The Future of What’s Called “Capitalism”, by Charles Hugh Smith

What now gets labeled capitalism often is not capitalism at all, and sometimes its the opposite. From Charles Hugh Smith at oftwominds.com:

The psychotic instability will resolve itself when the illusory officially sanctioned “capitalism” implodes.

Whatever definition of capitalism you use, the current system isn’t it so let’s call it “capitalism” in quotes to indicate it’s called “capitalism” but isn’t actually classical capitalism.

Try a few conventional definitions on for size:

Capitalism allocates capital to its most productive uses. Does the current system actually do this? You must be joking.

Capitalism is based on private labor and capital freely choosing where to invest time/assets. Does the current system actually do this? You must be joking.

Capitalism enables comparative advantages which enrich everyone. Does the current system actually do this? You must be joking.

The core dynamics of “capitalism” around the globe are:

1) Central banks create unprecedented sums of currency and credit and distribute them to the top of the wealth-power pyramid: banks, financiers, corporations, the super-wealthy.

2) The recipients of the central banks’ free money and credit dominate production, finance and the political sphere, controlling these forces to serve their own interests to the detriment of the biosphere and 99.9% of humanity.

3) The system depends on ever-increasing debt and leverage in every sector, household, commercial and government. If debt and leverage stop expanding, the system crashes.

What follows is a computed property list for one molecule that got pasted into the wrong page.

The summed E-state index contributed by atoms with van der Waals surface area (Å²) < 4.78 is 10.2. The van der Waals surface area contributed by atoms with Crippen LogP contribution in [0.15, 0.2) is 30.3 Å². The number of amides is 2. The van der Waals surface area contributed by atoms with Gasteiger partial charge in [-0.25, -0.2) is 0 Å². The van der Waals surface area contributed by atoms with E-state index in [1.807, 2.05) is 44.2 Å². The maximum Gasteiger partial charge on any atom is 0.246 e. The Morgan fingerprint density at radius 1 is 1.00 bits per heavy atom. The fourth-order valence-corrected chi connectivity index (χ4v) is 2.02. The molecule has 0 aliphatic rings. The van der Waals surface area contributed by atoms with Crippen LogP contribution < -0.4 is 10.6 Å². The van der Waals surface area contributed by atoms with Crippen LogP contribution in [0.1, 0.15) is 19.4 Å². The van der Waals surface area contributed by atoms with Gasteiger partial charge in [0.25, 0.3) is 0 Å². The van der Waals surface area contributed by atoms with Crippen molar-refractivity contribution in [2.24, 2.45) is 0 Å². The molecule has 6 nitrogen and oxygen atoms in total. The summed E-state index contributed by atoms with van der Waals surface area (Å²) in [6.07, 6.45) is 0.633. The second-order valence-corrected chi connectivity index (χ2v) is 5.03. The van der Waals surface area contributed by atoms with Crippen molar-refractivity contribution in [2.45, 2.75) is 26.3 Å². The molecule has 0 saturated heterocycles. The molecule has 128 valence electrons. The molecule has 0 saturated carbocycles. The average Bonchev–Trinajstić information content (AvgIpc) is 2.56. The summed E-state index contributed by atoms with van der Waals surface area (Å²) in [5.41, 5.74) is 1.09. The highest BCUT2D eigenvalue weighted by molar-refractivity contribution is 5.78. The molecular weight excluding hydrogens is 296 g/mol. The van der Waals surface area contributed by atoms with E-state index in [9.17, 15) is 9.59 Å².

4) Energy must be abundant and affordable to the average worker or the system crashes.

5) Despite the supposed benefits of “comparative advantage” globalization, costs of essential goods and services are rising relentlessly everywhere while wages stagnate everywhere.

6) The abject failure of “green solutions” such as recycling to the horrendously wasteful landfill economy.

7) The unholy alliance of surveillance capitalism and increasingly repressive states.

8) The unprecedented dominance of stock and financial markets, to the detriment of the real economy.

The current issue of Foreign Affairs magazine is emblematic of the status quo’s calculated avoidance of these dynamics: the issue’s focus is “The Future of Capitalism,” but there is literally not one mention of central banks, the dominance of financial elites, the dependence of the system on ever-expanding debt and leverage, soaring costs of essentials while wages stagnate or the inconvenient reality that there is no substitute for hydrocarbon fuels.

Instead, the “future of capitalism” is presented as a choice between statist (i.e. Chinese) and private-sector (i.e. American) versions, ignoring the reality that both versions depend on central banks issuing unprecedented, gargantuan sums of freshly issued currency and credit, enormous expansions of public and private debt, ever-higher speculative leverage and ever-greater consumption of hydrocarbon fuels.

Rather than “efficient allocation of capital,” we have monopolies and cartels profiting from a staggeringly wasteful landfill economy based on extracting ever greater quantities or energy to squander on traffic congestion, destructive addictions and planned obsolescence.

Rather than an “invisible hand” benefiting everyone, we have a self-serving state-cartel system that squashes competition, exploits the politically powerless and stripmines resources, workforces and a financial system designed to benefit the few at the expense of the many.

We inhabit an unsustainably destabilizing psychotic dualist reality, an officially sanctioned “capitalism” in which everyone is getting better every day in every way as central banks, financiers and the super-wealthy go about their self-serving business, and the lived real-world economic reality described by the eight dynamics listed above.

The psychotic instability will resolve itself when the illusory officially sanctioned “capitalism” implodes.

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